"The phasers are malfunctioning, Captain," Worf informed him, looking unusually grumpy—even for Worf. "Every single one of them. I do not understand! Sir."
Captain Picard placed his elbows on his desk, locked his hands together, and leaned forward. "How is that even possible?"
"It's not," Geordi said. "The phasers aren't all locked into one single unit. They can't all malfunction at once."
"I suspect sabotage," Worf said, narrowing his eyes.
Picard rubbed his temples with one of his hands. "A saboteur onboard the Enterprise? I find that hard to believe, although it certainly is a possibility. Do you have any suspects, Mr. Worf?"
"One," Worf said. "The mute human we picked up from Zaldron Five yesterday. The phasers first started malfunctioning this morning."
Picard raised his eyebrows. "Well, I think it's time we paid her a visit."
"I resent this," came a familiar voice out of the computer terminal to Chell's left. Chell frowned and looked at it, jerking back in surprise at the sight of a bright yellow light. "Oh, come on, you didn't really think I'd just let you go all by yourself? It's lonely in there. Not that I'm not there too, because I am, and not that you're good company, because you're not."
Chell looked closer at the yellow light. It was definitely her…
She leaned over to the console and typed, "Are you going to follow me around forever?"
"Yes or no?"
"You always have to be so difficult, don't you? Why do you always have to be so difficult?"
Chell crossed her arms.
"Oh, all right, no, not forever. Actually, I think I'm going to stay right here. Lots of test subjects."
"You said you were done with human testing."
"Oh, I did say that, but the robots just aren't as…interesting. They're too predictable."
"I won't let you."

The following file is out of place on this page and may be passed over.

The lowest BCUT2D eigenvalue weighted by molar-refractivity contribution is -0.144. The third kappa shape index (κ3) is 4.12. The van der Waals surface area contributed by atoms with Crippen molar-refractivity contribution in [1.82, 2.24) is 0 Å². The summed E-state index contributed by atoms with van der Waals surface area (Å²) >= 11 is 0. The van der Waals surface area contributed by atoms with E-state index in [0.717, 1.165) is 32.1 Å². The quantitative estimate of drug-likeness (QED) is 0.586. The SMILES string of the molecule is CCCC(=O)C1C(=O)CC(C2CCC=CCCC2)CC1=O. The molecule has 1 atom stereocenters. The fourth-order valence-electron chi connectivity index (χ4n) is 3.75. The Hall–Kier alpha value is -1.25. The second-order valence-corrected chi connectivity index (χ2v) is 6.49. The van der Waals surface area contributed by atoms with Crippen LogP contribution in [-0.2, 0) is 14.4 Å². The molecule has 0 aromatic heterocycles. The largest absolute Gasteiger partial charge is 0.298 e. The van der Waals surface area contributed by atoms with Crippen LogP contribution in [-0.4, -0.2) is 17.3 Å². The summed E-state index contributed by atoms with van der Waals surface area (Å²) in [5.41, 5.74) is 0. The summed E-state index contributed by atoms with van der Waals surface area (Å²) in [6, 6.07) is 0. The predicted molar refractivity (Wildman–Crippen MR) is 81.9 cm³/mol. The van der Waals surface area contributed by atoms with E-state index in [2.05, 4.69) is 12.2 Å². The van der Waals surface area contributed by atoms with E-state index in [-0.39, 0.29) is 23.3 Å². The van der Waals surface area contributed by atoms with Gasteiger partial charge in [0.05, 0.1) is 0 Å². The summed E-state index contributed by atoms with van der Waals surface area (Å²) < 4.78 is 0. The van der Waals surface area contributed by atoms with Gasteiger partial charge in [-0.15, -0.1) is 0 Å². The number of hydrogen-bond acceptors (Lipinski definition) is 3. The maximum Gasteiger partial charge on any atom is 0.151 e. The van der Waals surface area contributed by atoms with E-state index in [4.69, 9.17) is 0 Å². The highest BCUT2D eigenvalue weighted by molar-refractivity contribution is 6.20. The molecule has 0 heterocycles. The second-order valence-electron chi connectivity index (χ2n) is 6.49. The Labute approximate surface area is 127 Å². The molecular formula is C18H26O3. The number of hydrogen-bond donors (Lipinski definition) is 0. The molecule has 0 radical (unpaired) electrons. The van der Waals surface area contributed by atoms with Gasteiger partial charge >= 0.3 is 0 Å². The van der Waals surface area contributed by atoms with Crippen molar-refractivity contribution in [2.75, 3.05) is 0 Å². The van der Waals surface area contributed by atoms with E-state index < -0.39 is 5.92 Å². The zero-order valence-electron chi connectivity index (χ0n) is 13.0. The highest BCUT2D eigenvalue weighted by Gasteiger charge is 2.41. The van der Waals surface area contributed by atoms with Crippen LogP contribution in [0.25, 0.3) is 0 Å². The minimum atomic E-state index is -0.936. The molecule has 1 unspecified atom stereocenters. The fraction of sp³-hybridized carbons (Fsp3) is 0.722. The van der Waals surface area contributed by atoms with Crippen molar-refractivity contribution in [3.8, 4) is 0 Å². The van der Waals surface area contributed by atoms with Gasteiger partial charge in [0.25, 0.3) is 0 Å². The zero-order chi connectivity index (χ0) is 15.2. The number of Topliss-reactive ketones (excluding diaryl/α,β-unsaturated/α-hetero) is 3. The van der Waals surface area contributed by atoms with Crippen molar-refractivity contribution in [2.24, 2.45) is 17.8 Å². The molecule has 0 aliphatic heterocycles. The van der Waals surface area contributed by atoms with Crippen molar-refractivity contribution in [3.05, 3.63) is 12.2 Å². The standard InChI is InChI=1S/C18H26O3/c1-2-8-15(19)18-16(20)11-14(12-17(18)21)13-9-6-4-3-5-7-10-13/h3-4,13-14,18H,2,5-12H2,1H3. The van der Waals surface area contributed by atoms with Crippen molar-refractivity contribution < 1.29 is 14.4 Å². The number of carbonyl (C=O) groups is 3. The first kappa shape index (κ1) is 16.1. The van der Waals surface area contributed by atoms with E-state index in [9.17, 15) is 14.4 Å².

A sigh came from the terminal. "I was afraid you were going to be difficult."
Just then, the door buzzed. "This is Captain Picard. Would you mind opening the door? We would like to have a few words with you."
Chell quickly looked back at the terminal, but the yellow light was gone. She sighed and pressed the button combination to open the door, which opened to the sight of a grave-faced captain and a glaring Klingon. She frowned at them, confused. What?
"We've been having a few problems with our phasers," the captain said. "We were hoping you might be able to help us out with them."
Phasers, phasers…weapons. Oh, no. Chell shut her eyes, pressed the back of one of her hands against her forehead, and groaned loudly. Worf and the captain looked at each other. This was not how they had expected this encounter to go.
"Well, actually," the captain went on, "we were wondering if you knew how it happened. Do you?"
Chell nodded, still keeping her hand on her forehead, and the captain's communicator chirped. "La Forge to Captain Picard."
Picard tapped his communicator, not taking his eyes off Chell. "Go ahead, Geordi."
"We've found the problem, sir. There's a highly sophisticated computer virus running through our systems. It's systematically wiping out our defenses."
"Can you stop it, Geordi?" he asked, then with a glance at Chell, added, "We've found the source, if that would help."
"It would, sir. We're already working on it."